Preview: Nautilus PR2
Making Significant ProgressFirst things first:
The GNOME Foundation elections wrapped up yesterday, and eleven members of the GNOME community were appointed to sit on the Foundation's Board of Directors. Congratulations to the new appointees.
About the time I was getting ready to start thinking about writing Evolution up, Eazel finally, a week later than expected, announced the release of Nautilus Preview Release 2. Nautilus is Eazel's contribution to the upcoming GNOME 1.4: a new and improved file manager set to put GNOME's current Midnight Commander into retirement. Nautilus will also represent Eazel's gateway onto the Linux machines of the people they hope will be subscribing to their services, which we'll get into later.
So what's a new release of Nautilus got to do with pushing Evolution back down the editorial calendar a week?
Unfortunately there's a dependency conflict between the two at the moment, at least for Debian users. Nautilus is a little further along the curve in terms of the version of Bonobo, GNOME's new backend libraries, than Evolution. At this point, it's one or the other for the curious, not both. There's work being done to fix this conflict, though, so there's a chance it will soon be fixed and users will be able to get a look at the GNOME 1.4 desktop's two newest features side by side.
Getting Nautilus PR2
It's been no secret that Red Hat 6.2 has been the target platform for Eazel's developers since they first got to work, so it should be no surprise that the folks who held off on upgrading to Red Hat 7 will have the easiest time with this release, and will get the best view of where Eazel's going in terms of download and installation. They can pay a visit to the Eazel Installer page and download an installation program. The system requirements for use of the installer program are a Red Hat 6.2 system on an Intel-based system running at 200 MHz or higher with a recommended 64 MB of RAM.
This isn't to say that users of other distributions are completely out in the cold: it's possible to build the release (which is much easier than it was the last preview), and there have been a few reports of success installing the RPM's on Mandrake systems. In any case, it's best to have Helix Code's GNOME running.
Those of us using Debian, or Debian-based systems have an apt based
resource, which can be accessed by adding the following line to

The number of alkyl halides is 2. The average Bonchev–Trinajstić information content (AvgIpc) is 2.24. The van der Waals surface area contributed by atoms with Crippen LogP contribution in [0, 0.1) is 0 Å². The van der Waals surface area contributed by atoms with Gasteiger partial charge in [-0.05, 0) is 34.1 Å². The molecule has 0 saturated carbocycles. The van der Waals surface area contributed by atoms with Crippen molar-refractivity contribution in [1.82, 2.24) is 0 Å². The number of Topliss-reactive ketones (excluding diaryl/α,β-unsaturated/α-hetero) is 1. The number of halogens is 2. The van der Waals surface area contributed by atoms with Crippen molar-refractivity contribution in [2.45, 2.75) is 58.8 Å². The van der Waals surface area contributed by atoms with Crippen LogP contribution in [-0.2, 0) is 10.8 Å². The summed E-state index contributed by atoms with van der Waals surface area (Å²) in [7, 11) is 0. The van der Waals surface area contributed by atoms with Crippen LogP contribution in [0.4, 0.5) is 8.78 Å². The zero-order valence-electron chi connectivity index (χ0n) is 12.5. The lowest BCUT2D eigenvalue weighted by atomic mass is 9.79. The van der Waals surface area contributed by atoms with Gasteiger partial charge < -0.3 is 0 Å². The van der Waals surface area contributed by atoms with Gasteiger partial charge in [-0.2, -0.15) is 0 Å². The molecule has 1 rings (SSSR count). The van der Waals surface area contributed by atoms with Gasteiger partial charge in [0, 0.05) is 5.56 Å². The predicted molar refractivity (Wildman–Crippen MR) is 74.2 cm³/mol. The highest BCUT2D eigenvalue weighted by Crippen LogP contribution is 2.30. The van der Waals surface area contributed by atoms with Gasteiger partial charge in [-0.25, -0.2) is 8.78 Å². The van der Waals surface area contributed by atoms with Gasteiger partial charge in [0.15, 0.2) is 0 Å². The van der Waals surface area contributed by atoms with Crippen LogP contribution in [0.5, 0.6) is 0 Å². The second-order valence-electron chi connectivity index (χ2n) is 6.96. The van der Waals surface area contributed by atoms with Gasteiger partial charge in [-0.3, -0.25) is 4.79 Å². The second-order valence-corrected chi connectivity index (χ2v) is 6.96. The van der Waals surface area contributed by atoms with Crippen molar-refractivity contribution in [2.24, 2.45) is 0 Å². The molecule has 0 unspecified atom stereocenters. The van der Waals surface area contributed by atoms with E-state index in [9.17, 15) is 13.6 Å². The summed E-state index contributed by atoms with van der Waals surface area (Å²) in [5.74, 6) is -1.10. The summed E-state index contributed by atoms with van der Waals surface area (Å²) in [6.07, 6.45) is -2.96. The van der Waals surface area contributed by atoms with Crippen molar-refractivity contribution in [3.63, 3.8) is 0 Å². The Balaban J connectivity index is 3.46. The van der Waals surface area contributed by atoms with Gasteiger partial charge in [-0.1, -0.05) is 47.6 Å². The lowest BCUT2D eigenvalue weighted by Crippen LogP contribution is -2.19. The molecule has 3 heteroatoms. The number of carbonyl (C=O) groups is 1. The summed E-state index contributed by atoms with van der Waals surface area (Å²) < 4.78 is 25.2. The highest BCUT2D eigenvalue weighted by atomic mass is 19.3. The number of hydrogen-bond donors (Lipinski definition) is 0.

deb http://www.debian.org/~kitame/gnome/release ./
After adding that, a simple command of apt-get install nautilus will pull in all the dependencies Nautilus has along with the Nautilus package itself. The one additional package you'll need to use Nautilus to its fullest is the Woody package of Mozilla M18, which can be found in the Debian packages archive, plus libnspr4, the Netscape Portable Runtime library.
If you plan to build the release for yourself, it's a good idea to go
ahead and load up on the bulk of the GNOME libraries out there:
Nautilus has a lot of build dependencies. Once you're armed with a
complete GNOME build environment, a visit to the Eazel build
page will provide thorough instructions for the process. It's
especially important to pay attention to build order for the
additional packages Eazel provides on top of the basic GNOME
libraries: they're heavily interdependent and have to be built in the
Solid state disks (SSDs) made a splash in consumer technology, and now the technology has its eyes on the enterprise storage market. Download this eBook to see what SSDs can do for your infrastructure and review the pros and cons of this potentially game-changing storage technology.
- 1Linux Top 3: GNOME 3.12 and New Betas for Ubuntu 14.04 and OpenMandriva Lx 2014.0
- 2Linux Top 3: Linus Lashes out, Linux 3.14 Gets PIE and Ubuntu One is Done.
- 3Linux Top 3: Ubuntu 14.04, Debian Gives Squeeze More Life and Red Hat Goes Atomic
- 4Linux Top 3: CoreOS, Oracle Enterprise Linux 7 and Ubuntu 14.10
- 5Linux Top 3: Debian Gives Up on Upstart, Ubuntu and Linux Kernel Updates